Code 3 for BC Ambulance

🕔Dec 15, 2009

Imagine that you or someone you love is desperately ill in Iskut, BC. You call an ambulance, usually stationed an hour away in Dease Lake. This time, the nearest ambulance is in Stewart, almost 400 kilometres away.

Every day in northern BC, understaffed ambulances are being shuffled between communities, at times sitting alongside highways between stations, waiting for calls. In rural and remote areas—like most communities in the North—where the vast majority of ambulance workers are part-time, understaffing has the greatest impact.

The Ambulance Paramedics of British Columbia CUPE local 873 is currently appealing an essential service order that requires staff to continue working during the strike, which began in April. In the meantime, there appears to be little incentive to improve working conditions for local paramedics, who say they are overworked and underpaid. As a result, ambulances sit unmanned “all the time,” says BJ Chute, public education director for Ambulance Paramedics of BC.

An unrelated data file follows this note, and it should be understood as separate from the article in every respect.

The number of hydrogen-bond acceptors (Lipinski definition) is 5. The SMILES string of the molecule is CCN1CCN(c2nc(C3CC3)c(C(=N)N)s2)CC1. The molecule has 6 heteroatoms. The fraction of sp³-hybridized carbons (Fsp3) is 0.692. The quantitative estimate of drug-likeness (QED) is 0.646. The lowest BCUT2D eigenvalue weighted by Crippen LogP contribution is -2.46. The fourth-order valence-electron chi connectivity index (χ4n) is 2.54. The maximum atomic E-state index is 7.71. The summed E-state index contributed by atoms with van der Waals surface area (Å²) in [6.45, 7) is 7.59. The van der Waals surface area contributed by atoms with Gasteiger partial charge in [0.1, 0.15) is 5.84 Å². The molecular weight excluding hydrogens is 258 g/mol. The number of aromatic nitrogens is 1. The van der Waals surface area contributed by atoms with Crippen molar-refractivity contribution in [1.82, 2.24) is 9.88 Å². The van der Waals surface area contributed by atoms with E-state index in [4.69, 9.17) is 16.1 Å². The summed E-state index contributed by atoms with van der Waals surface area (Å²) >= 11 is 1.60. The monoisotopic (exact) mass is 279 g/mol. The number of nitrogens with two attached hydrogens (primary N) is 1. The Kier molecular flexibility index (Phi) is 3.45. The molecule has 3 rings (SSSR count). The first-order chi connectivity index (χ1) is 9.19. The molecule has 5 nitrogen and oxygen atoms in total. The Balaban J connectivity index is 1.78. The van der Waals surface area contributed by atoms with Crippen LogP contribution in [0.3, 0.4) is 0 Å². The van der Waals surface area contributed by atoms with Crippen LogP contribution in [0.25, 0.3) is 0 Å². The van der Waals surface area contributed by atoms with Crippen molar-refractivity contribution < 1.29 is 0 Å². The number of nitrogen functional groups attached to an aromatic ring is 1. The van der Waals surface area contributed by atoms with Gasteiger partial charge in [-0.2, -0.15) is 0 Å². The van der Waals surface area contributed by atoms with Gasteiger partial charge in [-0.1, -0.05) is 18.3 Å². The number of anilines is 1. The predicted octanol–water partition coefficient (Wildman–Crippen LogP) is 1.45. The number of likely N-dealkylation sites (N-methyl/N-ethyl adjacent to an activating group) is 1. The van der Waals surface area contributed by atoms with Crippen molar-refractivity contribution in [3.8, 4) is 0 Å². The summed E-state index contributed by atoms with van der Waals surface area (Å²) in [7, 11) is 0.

“In fact, every day there’s about 20 to 30 ambulances in rural and remote communities that aren’t staffed,” Chute says. “Every single day the ambulance service puts patients’ lives at risk by not adequately staffing our communities.”

Prevalence of part-timers

Out of roughly 3,500 ambulance paramedics throughout the province, more than half are part-time, Chute says. The vast majority of those work outside the major centres, stationed in rural or remote communities, which are most prevalent across the North.
“They’re treated as little more than volunteers,” Chute says about BC Ambulance’s part-time staff.

Critical Condition, a report published by the union almost two years ago, notes that remote communities—those like Hudson Hope, Tumbler Ridge and Chetwynd—are staffed solely by part-time ambulance paramedics. As a result, workforce migration towards busier stations offering full-time employment creates a southward flow of experienced paramedics and the constant challenge to maintain adequate staffing levels in the North.

Jerome Lake, an ambulance paramedic in Dawson Creek, agrees that being a part-time wage earner with BC Ambulance isn’t the glamourous job one might expect. For five years, Lake has been a part-time paramedic there, where the station has only four full-timers out of 20 employees. This year, he finally received his first raise, but isn’t eligible to start receiving paid benefits until next year.